Al-Qaida Propagandist’s Appeal May Jostle Trials for 9/11 Plotters

     WASHINGTON (CN) – An appellate court’s ruling overturning the “conspiracy” and “material support for terrorism” charges for Yemeni men alleged to be Osama bin Laden’s propagandist and driver has complicated the prosecutions of suspected Sept. 11, 2001, plotters, an Obama administration lawyer argued on Monday.
     The war court at Guantanamo Bay found Ali Hamza Ahmad Suliman al-Bahlul guilty of “conspiracy” and “material support for terrorism” in 2008 for making a 90-minute propaganda video for Osama bin Laden as al-Qaida’s media secretary.
     The D.C. Circuit overturned al-Bahlul’s convictions earlier this year in the wake of a series of rulings in the case of Salim Hamdan, another Yemeni man who was bin Laden’s driver and bodyguard.
     The Supreme Court’s landmark ruling in Hamdan v. Rumsfeld found that the George W. Bush administration’s military commissions violated military code and the Geneva conventions. Congress responded by passing the Military Commission Act of 2006, which listed the offenses that could be tried at Guantanamo. The D.C. Circuit vacated Hamdan’s “material support” conviction late last year in a decision holding that the statute could not be applied retroactively.
     That decision was later cited in overturning the counts against al-Bahlul, whose case the appellate court agreed to rehear en banc.
     Ian Gershengorn, the principle deputy solicitor general, told a seven-judge panel that that shelving conspiracy as a triable charge could compromise the military commissions of the suspected Sept. 11 plotters. Defense attorneys for the alleged co-conspirators cited the D.C. Circuit in motions to dismiss, he said.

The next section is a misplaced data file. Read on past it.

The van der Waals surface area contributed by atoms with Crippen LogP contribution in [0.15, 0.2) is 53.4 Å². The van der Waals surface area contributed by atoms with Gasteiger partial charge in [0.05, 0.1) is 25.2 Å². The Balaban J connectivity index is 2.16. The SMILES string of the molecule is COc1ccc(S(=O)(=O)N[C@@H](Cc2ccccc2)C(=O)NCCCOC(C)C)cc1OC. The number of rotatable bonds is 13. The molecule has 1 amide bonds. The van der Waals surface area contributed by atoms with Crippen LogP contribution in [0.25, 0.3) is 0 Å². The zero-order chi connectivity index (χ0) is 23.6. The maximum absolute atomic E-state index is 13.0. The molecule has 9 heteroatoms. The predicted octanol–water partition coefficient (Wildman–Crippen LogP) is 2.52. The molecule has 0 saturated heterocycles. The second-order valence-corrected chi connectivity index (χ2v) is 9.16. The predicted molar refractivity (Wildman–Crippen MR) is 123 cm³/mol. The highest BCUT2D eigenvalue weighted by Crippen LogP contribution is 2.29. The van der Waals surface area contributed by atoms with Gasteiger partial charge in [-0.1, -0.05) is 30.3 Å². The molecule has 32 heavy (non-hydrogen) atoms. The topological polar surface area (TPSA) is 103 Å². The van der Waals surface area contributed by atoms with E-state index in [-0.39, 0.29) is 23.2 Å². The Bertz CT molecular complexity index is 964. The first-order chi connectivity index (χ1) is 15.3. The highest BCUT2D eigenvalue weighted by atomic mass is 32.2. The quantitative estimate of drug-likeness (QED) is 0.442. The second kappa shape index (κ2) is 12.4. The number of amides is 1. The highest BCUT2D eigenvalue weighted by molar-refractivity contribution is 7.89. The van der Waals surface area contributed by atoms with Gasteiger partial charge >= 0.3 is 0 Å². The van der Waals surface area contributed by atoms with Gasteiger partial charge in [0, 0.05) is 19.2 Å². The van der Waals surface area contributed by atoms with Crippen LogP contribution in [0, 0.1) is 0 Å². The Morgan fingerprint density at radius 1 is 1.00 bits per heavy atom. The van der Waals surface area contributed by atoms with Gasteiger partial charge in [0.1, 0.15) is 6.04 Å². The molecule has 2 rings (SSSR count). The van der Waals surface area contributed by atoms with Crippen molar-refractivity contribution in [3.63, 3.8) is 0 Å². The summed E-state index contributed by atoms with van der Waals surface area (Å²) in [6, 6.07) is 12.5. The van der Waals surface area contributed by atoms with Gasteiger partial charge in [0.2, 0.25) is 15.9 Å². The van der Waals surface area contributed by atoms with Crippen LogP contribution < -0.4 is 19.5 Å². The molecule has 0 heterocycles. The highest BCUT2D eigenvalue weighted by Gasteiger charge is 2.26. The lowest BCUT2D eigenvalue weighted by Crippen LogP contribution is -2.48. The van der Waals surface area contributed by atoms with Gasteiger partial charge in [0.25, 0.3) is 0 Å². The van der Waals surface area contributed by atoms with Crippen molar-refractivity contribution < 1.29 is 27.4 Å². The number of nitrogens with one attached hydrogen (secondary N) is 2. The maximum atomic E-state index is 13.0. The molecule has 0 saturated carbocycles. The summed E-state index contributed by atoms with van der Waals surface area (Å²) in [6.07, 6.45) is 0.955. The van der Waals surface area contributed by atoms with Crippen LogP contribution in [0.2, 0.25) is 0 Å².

U.S. Circuit Judge Brett Kavanaugh, who wrote the Hamdan II ruling, countered that the alleged Sept. 11 conspirators are charged with a lot more than “conspiracy.” Their 123-page indictment charges “attacking civilians,” “attacking civilian property,” “murder in violation of the laws of war,” “terrorism” and other crimes.
     Meanwhile, Kavanaugh pointed out that the government still has the ability to indefinitely detain al-Bahlul at Guantanamo Bay, where he still remains.
     “As a practical matter, it’s not a release order,” the judge said.
     Al-Bahlul’s attorney Michel Paradis framed the case as forcing the government to “recognize its own rules.”
     Paradis paraphrased his client as having told the Guantanamo Bay war court, “I am not guilty. These are not crimes,” at his arraignment.
     Before 2006, that statement was true, the lawyer said.
     Gershengorn said that the remark represented Al-Bahlul’s bluster about al-Qaida rather than a sophisticated legal argument. He insisted that the United States has used conspiracy for military commission, from the time of President Abraham Lincoln’s assassins to Nazi saboteur Richard Quirin.
     Congress endorsed this view of legal precedent by writing that the Military Commissions Act “does not establish new crime” in the text of the statute, the prosecutor said.
     Paredis called the government’s view of the history “wrong.” He said the Civil War-era cases tribunals were accepted only in cases of martial law. From the Nuremberg trials to Iraq tribunals from 2003, U.S. military judges “consistently rejected” conspiracy and other “inchoate” offenses as war crimes, the defense attorney added.
     Before the cases of the alleged Sept. 11 and U.S.S. Cole plotters began, Al-Bahlul was seen as one of the highest profile cases at Guantanamo Bay. He is believed to have helped initiate two al-Qaida recruits who eventually became Sept. 11 plotters and to have been bin Laden’s personal secretary.
     But Paredis said it is not enough for the government to prove Al-Bahlul is a “bad guy.”
     “Laws aren’t moral sentiments,” he said. “They are crimes.”

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